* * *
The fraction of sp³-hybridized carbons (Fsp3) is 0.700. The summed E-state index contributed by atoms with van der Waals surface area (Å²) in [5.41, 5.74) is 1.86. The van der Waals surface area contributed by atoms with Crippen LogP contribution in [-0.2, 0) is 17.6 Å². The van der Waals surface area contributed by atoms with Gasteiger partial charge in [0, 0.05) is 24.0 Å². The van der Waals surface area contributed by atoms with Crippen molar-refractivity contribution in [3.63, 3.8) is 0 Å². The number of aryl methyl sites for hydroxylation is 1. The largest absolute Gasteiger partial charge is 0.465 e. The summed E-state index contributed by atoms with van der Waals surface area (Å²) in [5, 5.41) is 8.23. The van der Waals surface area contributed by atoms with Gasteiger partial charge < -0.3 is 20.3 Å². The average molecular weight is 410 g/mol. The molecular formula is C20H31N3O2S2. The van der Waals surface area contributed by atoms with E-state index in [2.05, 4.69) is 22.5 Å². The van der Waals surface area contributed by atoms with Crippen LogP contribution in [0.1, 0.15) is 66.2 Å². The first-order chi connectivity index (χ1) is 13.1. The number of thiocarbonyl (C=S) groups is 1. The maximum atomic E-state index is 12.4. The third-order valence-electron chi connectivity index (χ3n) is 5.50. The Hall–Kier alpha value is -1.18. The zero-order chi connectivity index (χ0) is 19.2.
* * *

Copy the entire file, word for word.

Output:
The fraction of sp³-hybridized carbons (Fsp3) is 0.700. The summed E-state index contributed by atoms with van der Waals surface area (Å²) in [5.41, 5.74) is 1.86. The van der Waals surface area contributed by atoms with Crippen LogP contribution in [-0.2, 0) is 17.6 Å². The van der Waals surface area contributed by atoms with Gasteiger partial charge in [0, 0.05) is 24.0 Å². The van der Waals surface area contributed by atoms with Crippen molar-refractivity contribution in [3.63, 3.8) is 0 Å². The number of aryl methyl sites for hydroxylation is 1. The largest absolute Gasteiger partial charge is 0.465 e. The summed E-state index contributed by atoms with van der Waals surface area (Å²) in [5, 5.41) is 8.23. The van der Waals surface area contributed by atoms with Gasteiger partial charge < -0.3 is 20.3 Å². The average molecular weight is 410 g/mol. The molecular formula is C20H31N3O2S2. The van der Waals surface area contributed by atoms with E-state index in [2.05, 4.69) is 22.5 Å². The van der Waals surface area contributed by atoms with Crippen LogP contribution in [0.1, 0.15) is 66.2 Å². The first-order chi connectivity index (χ1) is 13.1. The number of thiocarbonyl (C=S) groups is 1. The maximum atomic E-state index is 12.4. The third-order valence-electron chi connectivity index (χ3n) is 5.50. The Hall–Kier alpha value is -1.18. The zero-order chi connectivity index (χ0) is 19.2.